Chateaubriand was therefore right when he exclaimed: "We may erect fountains here, but all the water in the world would not suffice to wash away the stains of the blood that has here been shed." Yet who can realize this now, as he walks or drives upon this square amid a tossing tide of riders and pedestrians? For fountains sparkle in the sun, and thousands laugh and jest where deeds were done which leave upon the history of the race a brand as ineffaceable as it was sanguinary.

Pont De La Concorde And The Chamber Of Deputies

Pont De La Concorde And The Chamber Of Deputies.

Few, for example, think to-day of the scene enacted here on the morning of the 24th of January, 1793. In the centre of this Place of the Revolution, as it was then called, stood a lofty platform, above which towered the blood-red posts of the guillotine. Around this on all sides surged a sea of upturned faces. At length the royal carriage entered the enclosure. When Louis XVI alighted from it, he was at once surrounded by the executioners. He himself quietly removed his coat and cravat, but when they advanced to bind his hands, he cried: "No! no! I will not have my hands bound!" A struggle would have ensued had not his confessor intervened. "Sire," he said, "submit to this last outrage. It is one more point of similarity between yourself and Him who will soon reward you." At this, Louis stretched out his hands, saying, "Do what you will: I will drink the cup even to the dregs!" Then with a firm step he ascended the platform and prepared to address the populace. The drums were beaten to drown his voice, but he was heard to exclaim: "I die innocent: I forgive the authors of my death: I pray that my blood may not fall on France, but may appease the wrath of God." These were his last words. One voice alone, that of the priest, replied: "Fi/s de St. Louis, montez au ciel." The spring was touched; the glittering knife slid down the grooves; the soul of Louis XVI passed into eternity.

Eight statues of colossal size are seated round this square, each symbolizing one of the prominent cities of France. The crape-enshrouded flags and wreaths which render one of them almost invisible, remind one that the city it represents is Strasburg, the gem of Alsace, the loss of which the French so bitterly deplore. A distinguished professional gentleman of Paris said to the writer recently: "Men talk of peace, but it is only the combination of three nations against us that keeps us from attempting to regain those provinces. If it were only Prussia against France, we should have tried it long ago. Depend upon it," he added, "if Napoleon I should rise from the grave and appear again in Paris, all Frenchmen -Republicans, Royalists, and Imperialists -would be at his feet."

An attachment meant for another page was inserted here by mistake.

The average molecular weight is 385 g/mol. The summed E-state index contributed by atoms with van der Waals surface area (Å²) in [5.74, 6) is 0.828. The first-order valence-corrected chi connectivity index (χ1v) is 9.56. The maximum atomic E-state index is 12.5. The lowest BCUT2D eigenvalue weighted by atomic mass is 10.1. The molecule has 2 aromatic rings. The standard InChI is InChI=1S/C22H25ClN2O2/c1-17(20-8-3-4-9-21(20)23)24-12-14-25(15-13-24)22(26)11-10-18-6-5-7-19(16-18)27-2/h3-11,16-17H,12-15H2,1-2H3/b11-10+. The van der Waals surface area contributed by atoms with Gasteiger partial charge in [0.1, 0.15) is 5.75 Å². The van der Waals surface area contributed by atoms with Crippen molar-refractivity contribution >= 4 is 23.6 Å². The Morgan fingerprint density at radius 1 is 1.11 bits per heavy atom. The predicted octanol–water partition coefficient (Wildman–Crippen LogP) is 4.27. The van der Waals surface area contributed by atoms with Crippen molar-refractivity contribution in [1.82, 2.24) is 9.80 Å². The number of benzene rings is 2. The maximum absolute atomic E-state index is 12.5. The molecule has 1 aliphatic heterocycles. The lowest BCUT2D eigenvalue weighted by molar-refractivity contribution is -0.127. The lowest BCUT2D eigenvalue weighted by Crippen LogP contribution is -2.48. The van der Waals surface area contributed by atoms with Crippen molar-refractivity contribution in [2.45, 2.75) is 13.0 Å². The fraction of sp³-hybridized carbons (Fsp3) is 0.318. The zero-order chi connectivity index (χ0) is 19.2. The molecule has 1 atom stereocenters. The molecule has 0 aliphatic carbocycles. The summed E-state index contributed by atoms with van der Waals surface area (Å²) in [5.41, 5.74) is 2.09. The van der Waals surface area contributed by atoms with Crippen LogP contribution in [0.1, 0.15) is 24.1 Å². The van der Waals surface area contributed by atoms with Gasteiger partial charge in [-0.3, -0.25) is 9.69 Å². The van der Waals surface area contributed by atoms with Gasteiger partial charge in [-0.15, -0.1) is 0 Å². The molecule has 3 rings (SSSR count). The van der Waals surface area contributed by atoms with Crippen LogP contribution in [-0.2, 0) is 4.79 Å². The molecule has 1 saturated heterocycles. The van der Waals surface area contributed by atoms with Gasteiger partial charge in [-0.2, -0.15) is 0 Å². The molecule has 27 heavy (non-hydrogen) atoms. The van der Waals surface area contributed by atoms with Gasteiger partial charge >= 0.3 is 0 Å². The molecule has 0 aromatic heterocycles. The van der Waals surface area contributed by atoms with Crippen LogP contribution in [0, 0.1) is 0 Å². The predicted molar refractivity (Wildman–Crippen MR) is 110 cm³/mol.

The Obelisk And Eiffel Tower

The Obelisk And Eiffel Tower.

It is a short walk along the Rue Royale from the Place de la Concorde to the Church of La Madeleine. "Are we in Athens or in Paris?" we exclaim, as we behold it; for it may well be called the Parthenon of Western Europe. It is a beautiful reminder of those classic lines which had the Acropolis for a pedestal, Pentelic marble for material, and for a background the Athenian sky. Two thousand years have rolled away since Grecian architects and sculptors placed before the world those glorious models which have conquered time, but we have not improved upon them. Wherever they are reproduced, even with less attractive stone, less perfect statues, and less wonderful embellishment, they charm us still, as do no other buildings in the world. Truly, "A thing of beauty is a joy forever."

The Church Of La Madeleine

The Church Of La Madeleine.

I never pass before this structure, in a carriage or on foot, without bestowing an admiring glance upon its stately flight of steps, its long perspective of imposing columns, and the grand height of its majestic roof. So much does it recall the temples of antiquity, that it at first seems incongruous that this should be a Christian church. In fact, it has not always been a sanctuary. Before it was entirely completed, Napoleon I decreed that it should be a Temple of Glory, where, every year, on the anniversaries of the battles of Auster-litz and Jena, imposing ceremonies should take place and eulogies should be pronounced upon the heroes who had fallen on those memorable fields. But after the collapse of the First Empire at Waterloo, the original plan was again adopted, and La Madeleine is now a church where worship is regularly performed.